Recognizing and Responding to Signs of Shock

Shock is a condition in which your body doesn't have enough blood and oxygen. This can happen when you lose a lot of blood or fluid, or when your heart isn't beating well enough to pump blood through your body.

What Is Shock?

Shock is not a disease, but rather a condition in which the body's circulatory system fails to provide an adequate supply of oxygen to the tissues. It can be life-threatening if it persists for too long. Shock may result from many different conditions; some common causes include trauma or burns; allergic reactions; blood loss; poisoning (such as carbon monoxide poisoning), and many others.

How do you know if someone is experiencing shock? The shock will produce some of these signs:

  • Pale or blue skin color
  • Fast breathing or gasping breaths with little chest movement
  • High blood pressure with a weak pulse (pulse rate less than 60 beats per minute)

Signs and symptoms of shock

Signs and symptoms of shock include:

  • pale, clammy skin (pallor)
  • rapid pulse (tachycardia)
  • weakness or dizziness (asthenia)
  • confusion (altered mental status)
  • nausea and vomiting
  • shallow breathing (hypoventilation) 
  • dilated pupils

Causes of shock

You may be surprised to learn that shock is not just a condition of war, but also an emergency that can arise from many different causes. Shock is caused by many conditions: an injury, a medical condition, or even a drug reaction. One of the most common types of shock comes from serious injuries such as gunshot wounds or burns. A person experiencing this kind of trauma will lose blood flow through their body and become pale or even blue in color as they go into cardiac arrest (when their heart stops beating). This loss of blood flow means less oxygen reaching vital organs like the brain, which results in confusion and unconsciousness--two signs we'll talk about later on!

If someone's breathing but unconscious due to severe bleeding from an injury or medical condition such as diabetes mellitus (a disease where there's too much sugar in your blood), don't worry--you still have time before things get worse! Put on gloves before you touch anything so you don't contaminate evidence; then call 911 immediately so paramedics can come to help the victim right away while waiting for further instructions over the phone until they arrive at your location."

Diagnosing shock

  • If you think someone is experiencing shock, check for a pulse. If you can't find one, call 911 immediately.
  • Check for breathing by placing your ear on their chest and listening for normal breaths (or feel their belly rise with each breath). If they're not breathing normally, administer CPR as quickly as possible until help arrives.
  • Keep them warm by wrapping them in blankets or clothing if possible; avoid applying heat directly to the skin because this could cause burns and damage tissue further along in treatment processes like surgery or defibrillation therapy if needed later on after stabilization has been achieved through other means such as IV fluids administered by medical professionals who know what they're doing versus trying something at home that could make things worse instead of better!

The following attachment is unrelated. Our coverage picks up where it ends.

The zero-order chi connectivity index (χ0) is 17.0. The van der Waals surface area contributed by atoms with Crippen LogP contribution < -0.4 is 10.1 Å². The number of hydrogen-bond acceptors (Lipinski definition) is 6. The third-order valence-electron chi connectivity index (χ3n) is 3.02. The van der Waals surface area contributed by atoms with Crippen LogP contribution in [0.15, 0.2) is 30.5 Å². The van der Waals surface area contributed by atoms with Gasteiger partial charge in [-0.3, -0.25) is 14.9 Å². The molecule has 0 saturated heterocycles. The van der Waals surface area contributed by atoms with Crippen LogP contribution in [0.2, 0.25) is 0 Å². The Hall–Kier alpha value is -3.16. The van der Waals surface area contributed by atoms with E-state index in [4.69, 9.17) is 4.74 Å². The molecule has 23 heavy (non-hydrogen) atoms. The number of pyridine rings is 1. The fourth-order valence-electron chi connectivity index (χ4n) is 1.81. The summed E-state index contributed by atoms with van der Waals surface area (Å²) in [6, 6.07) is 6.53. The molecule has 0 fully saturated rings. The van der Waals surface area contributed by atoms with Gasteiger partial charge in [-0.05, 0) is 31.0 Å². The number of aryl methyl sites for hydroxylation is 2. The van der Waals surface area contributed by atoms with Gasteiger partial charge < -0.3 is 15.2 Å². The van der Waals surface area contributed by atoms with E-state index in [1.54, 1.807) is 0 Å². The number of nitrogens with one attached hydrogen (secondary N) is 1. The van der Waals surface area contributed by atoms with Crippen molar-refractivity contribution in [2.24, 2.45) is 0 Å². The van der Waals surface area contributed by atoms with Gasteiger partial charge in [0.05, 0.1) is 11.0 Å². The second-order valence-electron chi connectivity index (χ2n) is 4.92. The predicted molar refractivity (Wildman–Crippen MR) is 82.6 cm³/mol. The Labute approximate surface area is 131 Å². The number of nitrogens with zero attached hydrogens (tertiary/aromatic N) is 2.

Treating shock and identifying an emergency medical technician (EMT)

First, identify the victim. Call for help immediately, if you are able. Check for breathing and pulse; if you find none, begin cardiopulmonary resuscitation (CPR). If you are able to do so safely and effectively, provide first aid until help arrives or the victim regains consciousness.

Move the victim to a warm dry place that is out of danger from further injury or exposure to cold temperatures (e.g., do not move them into an icy stream). Do not give food or drink to anyone who is unconscious because it may cause aspiration pneumonia--a serious condition in which food or liquid gets into their lungs instead of going down their esophagus as intended. Expect to see signs of shock most often among people who have experienced motor vehicle accidents; house fires; natural disasters such as earthquakes; falls from height; drowning/submersion injuries such as those caused by boating accidents

Codes, procedures, and self-rescue techniques for victims of shock

You can help a person in shock by:

  • Treating the cause of their shock. If they are bleeding, stop the bleeding with direct pressure or a tourniquet. If they are having trouble breathing, administer CPR if necessary and seek medical attention right away.
  • Giving them fluids to combat dehydration caused by blood loss or vomiting (see below). If you don't have access to clean water, give them fruit juice instead; it contains sugar and electrolytes (minerals) that will replace what's lost during shock.
  • Avoiding medications that can cause further problems with fluid balance such as diuretics (water pills).


  • Shock is a life-threatening medical emergency. If you don't know how to recognize the signs and symptoms of shock, you won't be able to respond appropriately.
  • Knowing how to respond is just as important as recognizing the signs of shock. If someone has been injured and needs medical attention, there's no time for hesitation or second-guessing yourself--you must act quickly!
  • When in doubt about what steps you should take next, treat all injuries as though they were serious until proven otherwise (e.g. if your patient has a bleeding wound on their arm but seems otherwise okay).


Shock is a medical emergency and should be treated as such. It can lead to death if not treated quickly, so it's important to recognize the signs of shock and respond accordingly. If you or someone else experiences any of these symptoms, contact 911 immediately or go to an emergency room: pale skin color; clammy hands; fast heartbeat; weak pulse (feeling faint); nausea; vomiting; confusion; feeling cold despite warm surroundings

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